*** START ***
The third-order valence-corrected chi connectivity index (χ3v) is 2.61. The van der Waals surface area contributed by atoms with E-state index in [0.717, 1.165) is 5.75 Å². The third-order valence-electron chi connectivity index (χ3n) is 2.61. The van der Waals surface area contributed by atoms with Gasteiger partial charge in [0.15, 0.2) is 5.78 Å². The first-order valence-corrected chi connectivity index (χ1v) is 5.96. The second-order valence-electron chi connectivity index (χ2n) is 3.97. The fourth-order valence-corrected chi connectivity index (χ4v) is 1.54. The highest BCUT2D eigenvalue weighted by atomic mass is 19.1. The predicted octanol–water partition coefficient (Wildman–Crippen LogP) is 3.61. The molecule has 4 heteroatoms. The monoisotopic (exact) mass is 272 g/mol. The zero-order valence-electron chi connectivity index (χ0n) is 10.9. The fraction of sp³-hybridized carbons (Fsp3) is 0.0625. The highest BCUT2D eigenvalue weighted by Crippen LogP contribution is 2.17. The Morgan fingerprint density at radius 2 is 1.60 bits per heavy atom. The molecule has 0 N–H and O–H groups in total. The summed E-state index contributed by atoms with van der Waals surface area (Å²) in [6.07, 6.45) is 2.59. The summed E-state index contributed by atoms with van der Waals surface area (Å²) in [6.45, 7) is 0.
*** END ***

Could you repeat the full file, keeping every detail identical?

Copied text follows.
The third-order valence-corrected chi connectivity index (χ3v) is 2.61. The van der Waals surface area contributed by atoms with E-state index in [0.717, 1.165) is 5.75 Å². The third-order valence-electron chi connectivity index (χ3n) is 2.61. The van der Waals surface area contributed by atoms with Gasteiger partial charge in [0.15, 0.2) is 5.78 Å². The first-order valence-corrected chi connectivity index (χ1v) is 5.96. The second-order valence-electron chi connectivity index (χ2n) is 3.97. The fourth-order valence-corrected chi connectivity index (χ4v) is 1.54. The highest BCUT2D eigenvalue weighted by atomic mass is 19.1. The predicted octanol–water partition coefficient (Wildman–Crippen LogP) is 3.61. The molecule has 4 heteroatoms. The monoisotopic (exact) mass is 272 g/mol. The zero-order valence-electron chi connectivity index (χ0n) is 10.9. The fraction of sp³-hybridized carbons (Fsp3) is 0.0625. The highest BCUT2D eigenvalue weighted by Crippen LogP contribution is 2.17. The Morgan fingerprint density at radius 2 is 1.60 bits per heavy atom. The molecule has 0 N–H and O–H groups in total. The summed E-state index contributed by atoms with van der Waals surface area (Å²) in [6.07, 6.45) is 2.59. The summed E-state index contributed by atoms with van der Waals surface area (Å²) in [6.45, 7) is 0.